generate additional revenue per project, add a flat percentage charge for
project management on top of time and materials. This is often treated by
clients like a sales tax or a gasoline cost adjustment and may not penalize
it possible to build a sustainable revenue source to resolve profit lumpiness? There
maintenance projects. After building a box add a provision for maintenance/upgrades
as new capabilities and technologies are developed. This can cost-effectively
extend the life of the box and long-term profitability of the product that the
box supports, while gaining an annuity revenue stream.
a maintenance add-on service to leverage the company’s core competence on an
ongoing basis. Provide technology upgrades through a maintenance subscription similar
to software companies adding optional access to all new releases over the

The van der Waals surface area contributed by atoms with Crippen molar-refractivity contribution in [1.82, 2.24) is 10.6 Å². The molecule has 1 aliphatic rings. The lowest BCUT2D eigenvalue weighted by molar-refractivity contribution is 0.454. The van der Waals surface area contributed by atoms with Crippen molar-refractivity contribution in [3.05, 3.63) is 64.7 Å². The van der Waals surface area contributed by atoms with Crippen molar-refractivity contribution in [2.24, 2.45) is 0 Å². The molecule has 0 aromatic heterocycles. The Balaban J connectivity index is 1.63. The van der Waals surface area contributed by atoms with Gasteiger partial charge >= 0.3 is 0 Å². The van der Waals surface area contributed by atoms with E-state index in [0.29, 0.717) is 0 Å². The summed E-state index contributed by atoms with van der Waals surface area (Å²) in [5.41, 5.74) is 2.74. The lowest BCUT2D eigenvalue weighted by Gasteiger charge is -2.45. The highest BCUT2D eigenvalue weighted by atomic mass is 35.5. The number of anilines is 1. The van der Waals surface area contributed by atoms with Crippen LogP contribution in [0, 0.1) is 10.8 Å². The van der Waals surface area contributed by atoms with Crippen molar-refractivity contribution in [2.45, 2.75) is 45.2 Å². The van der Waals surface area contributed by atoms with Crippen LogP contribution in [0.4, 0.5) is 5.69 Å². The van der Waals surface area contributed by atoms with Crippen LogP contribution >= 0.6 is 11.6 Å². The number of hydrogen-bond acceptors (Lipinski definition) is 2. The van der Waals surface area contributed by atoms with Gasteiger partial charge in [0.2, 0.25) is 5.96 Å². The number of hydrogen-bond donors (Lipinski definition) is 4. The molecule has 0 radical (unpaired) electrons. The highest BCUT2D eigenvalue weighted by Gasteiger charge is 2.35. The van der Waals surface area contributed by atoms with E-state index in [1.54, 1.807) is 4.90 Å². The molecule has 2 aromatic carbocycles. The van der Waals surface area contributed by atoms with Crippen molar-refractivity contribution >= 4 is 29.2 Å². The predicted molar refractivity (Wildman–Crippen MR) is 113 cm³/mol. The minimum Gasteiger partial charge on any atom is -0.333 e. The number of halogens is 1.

course of a year for a fixed subscription cost. The cost to the company for upgrade
downloads is essentially nothing, but it gains an annual annuity revenue
a help desk service to sell via subscription to small companies. Most clients use
less than they anticipate; however, they prefer the security of a flat price
additional info can be gathered through sales to better drive sales forecasts metrics?
Look at the past several years: is there any seasonality in a multi-year
analysis. It may not occur every year, but if you there’s a pattern it may
enable the company to proactively reduce costs where there’s a predictable dip
in project demand.
sales people responsible for both maintaining client relationships and creating
new business? Most companies split these
functions because maintenance is like farming while new business development is
hunting – few sales people excel at both.
in development, the company develops IP, can this be used? When there’s
down-time can capacity be leveraged to develop the company’s IP portfolio? Look